Sentencing Canudos

Adriana Johnson, Sentencing Canudos

Within Latin American Studies, people sometimes treat subalternism as a movement that is done and dusted: as though the break-up of the Latin American Subaltern Studies group over a decade ago had meant the end of that particular road. But a book such as Adriana Johnson’s Sentencing Canudos reminds us that this is far from true, and indeed that in some respects we have barely begun the project to re-read the Latin American archive with an eye to the mechanisms of subalternization and resistance.

Canudos, the object of Johnson’s focus, was a settlement in the dry backlands of Bahia, Northeastern Brazil, founded in 1893 by the followers of a charismatic preacher and mystic, Antônio Conselheiro. Viewed as a threat by a range of authorities, from the local church to (eventually) the national government, it was the object of a series of attempts at military pacification, each of which were fiercely resisted. Despite their portrayal as uncivilized savages, its inhabitants managed to embarrass the nascent Republic (established in 1889) by repelling two expeditionary forces of the Brazilian army until, finally, in October 1897 they were overwhelmed by the sheer quantity of men and resources devoted to their extirpation.

The War of Canudos is best-known today thanks to its documentation in a classic text, Os Sertões (1902; translated into English as Rebellion in the Backlands), by Euclides da Cunha, a journalist who had covered the conflict for a São Paulo newspaper. But the story has been told by others in a range of genres, from novels to films, perhaps most notably by the Peruvian Nobel Prize-winner, Mario Vargas Llosa, in The War of the End of the World. And as Johnson observes, Canudos has been taken up by contemporary theorists such as Ernesto Laclau and Slavoj Zizek, who terms it “forever the model of a liberated space, of an alternative community which thoroughly negates the existing state space” (qtd. 80). What happened over a century ago in this remote, impoverished corner of South America seems to have something to say to us not only about the traumas attending the formation of the Brazilian nation state, but also about the perils of political and aesthetic representation in Latin America and about the limits of sovereignty as a whole.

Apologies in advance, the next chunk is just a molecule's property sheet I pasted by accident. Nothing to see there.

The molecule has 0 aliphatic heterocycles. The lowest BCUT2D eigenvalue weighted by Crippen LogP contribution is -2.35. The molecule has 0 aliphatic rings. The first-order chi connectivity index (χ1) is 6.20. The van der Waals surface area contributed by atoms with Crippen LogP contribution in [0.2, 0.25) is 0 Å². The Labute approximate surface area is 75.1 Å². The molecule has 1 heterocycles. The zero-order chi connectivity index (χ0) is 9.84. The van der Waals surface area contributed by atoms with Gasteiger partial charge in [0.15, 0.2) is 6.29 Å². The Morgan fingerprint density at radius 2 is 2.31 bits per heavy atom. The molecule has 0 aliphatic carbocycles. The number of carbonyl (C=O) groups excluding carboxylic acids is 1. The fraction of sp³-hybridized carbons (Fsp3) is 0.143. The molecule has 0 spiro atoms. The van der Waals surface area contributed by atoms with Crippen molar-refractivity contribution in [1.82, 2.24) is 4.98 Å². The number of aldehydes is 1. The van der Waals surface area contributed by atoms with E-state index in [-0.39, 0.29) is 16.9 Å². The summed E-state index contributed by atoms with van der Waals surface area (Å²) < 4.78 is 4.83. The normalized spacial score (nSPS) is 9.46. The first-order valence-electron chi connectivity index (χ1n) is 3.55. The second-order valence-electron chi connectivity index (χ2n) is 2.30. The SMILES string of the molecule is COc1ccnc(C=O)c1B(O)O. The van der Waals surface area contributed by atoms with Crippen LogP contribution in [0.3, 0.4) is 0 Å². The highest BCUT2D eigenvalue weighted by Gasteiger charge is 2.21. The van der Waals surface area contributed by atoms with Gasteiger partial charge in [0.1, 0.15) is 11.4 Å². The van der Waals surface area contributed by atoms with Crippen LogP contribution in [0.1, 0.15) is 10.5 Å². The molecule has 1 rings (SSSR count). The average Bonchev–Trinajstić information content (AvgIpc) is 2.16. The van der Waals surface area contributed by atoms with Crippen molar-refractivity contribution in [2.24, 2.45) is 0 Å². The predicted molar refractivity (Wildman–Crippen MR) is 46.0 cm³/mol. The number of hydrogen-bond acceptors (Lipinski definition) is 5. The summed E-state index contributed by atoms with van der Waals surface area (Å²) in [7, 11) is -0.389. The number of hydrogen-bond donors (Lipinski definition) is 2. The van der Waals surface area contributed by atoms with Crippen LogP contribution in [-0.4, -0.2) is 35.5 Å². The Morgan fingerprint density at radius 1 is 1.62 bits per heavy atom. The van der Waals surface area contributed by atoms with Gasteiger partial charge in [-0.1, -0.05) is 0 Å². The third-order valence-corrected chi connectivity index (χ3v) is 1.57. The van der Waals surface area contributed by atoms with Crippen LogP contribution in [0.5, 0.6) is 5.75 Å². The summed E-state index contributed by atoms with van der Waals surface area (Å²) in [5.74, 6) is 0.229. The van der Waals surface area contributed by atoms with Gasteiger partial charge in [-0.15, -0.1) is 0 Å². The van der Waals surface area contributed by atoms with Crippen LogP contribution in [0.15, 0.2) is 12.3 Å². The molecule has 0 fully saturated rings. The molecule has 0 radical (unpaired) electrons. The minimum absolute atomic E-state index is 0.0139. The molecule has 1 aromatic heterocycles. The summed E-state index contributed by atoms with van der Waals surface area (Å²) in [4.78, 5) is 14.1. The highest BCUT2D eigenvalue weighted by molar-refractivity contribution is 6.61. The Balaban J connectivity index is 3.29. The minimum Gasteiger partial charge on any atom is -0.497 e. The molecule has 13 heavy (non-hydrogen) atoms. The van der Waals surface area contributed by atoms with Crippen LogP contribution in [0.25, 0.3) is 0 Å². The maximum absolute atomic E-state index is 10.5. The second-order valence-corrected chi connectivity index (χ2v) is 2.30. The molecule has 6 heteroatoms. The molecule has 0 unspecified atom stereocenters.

For all the scrutiny they have received, just about everything about Canudos and the violence it provoked is contestable and uncertain: from the size of the settlement or the manner of Conselheiro’s death to whether the Conselheristas’ protest should best be described as political or pre-political, religious millenarianism or atavistic monarchism. Johnson is not so much concerned to establish the truth of Canudos, though she persuasively argues that the community is best seen as a response to an intensification of governance, a “second conquest” whose resultant tensions were inscribed upon the transition from Empire to Republic. She is more interested in the ways in which it has been represented, in terms of a “prose of counter-insurgency” that casts its inhabitants as liminal figures–neither fully belonging to nor fully beyond the national community–in short, as subalterns. She is also interested in the ways in which those representations, above all da Cunha’s, have themselves been received and represented. What explains the success of Os Sertões, its canonization as a model of both insight and judgement?

Johnson dwells at length on the problematics of representation, in its double meaning as portrait and proxy, as aesthetic depiction and political mediation. Likewise she explores the ambivalence of the notion of the “sentence” that provides her work with her title: both linguistic form and juridical decision. She aims to challenge the finality of the sentence, the way in which the Canudenses have been “sentenced to history [. . .] inscribed in history, overtaken by it, condemned to take part in it, turned into its subjects” (163). There’s perhaps no better instance of this than the way in which da Cunha insists that there were no survivors of the conflict, that the rebels were eliminated to the very last man, woman, and child. On the one hand, in his guise of voice for the “voiceless,” he intends both to praise the stubborn resistance of the vanquished and to condemn the excessive force of the victors. But on the other hand, and especially once we note that in fact several scores of the prophets followers emerged alive from the final conflagration, it is as though he himself desired to write out the event more emphatically than even the army had: “By killing off the inhabitants, da Cunha effectively isolates Canudos in time [. . .]. Nothing comes after it, other than his own book, the lullaby to lay them to rest” (167).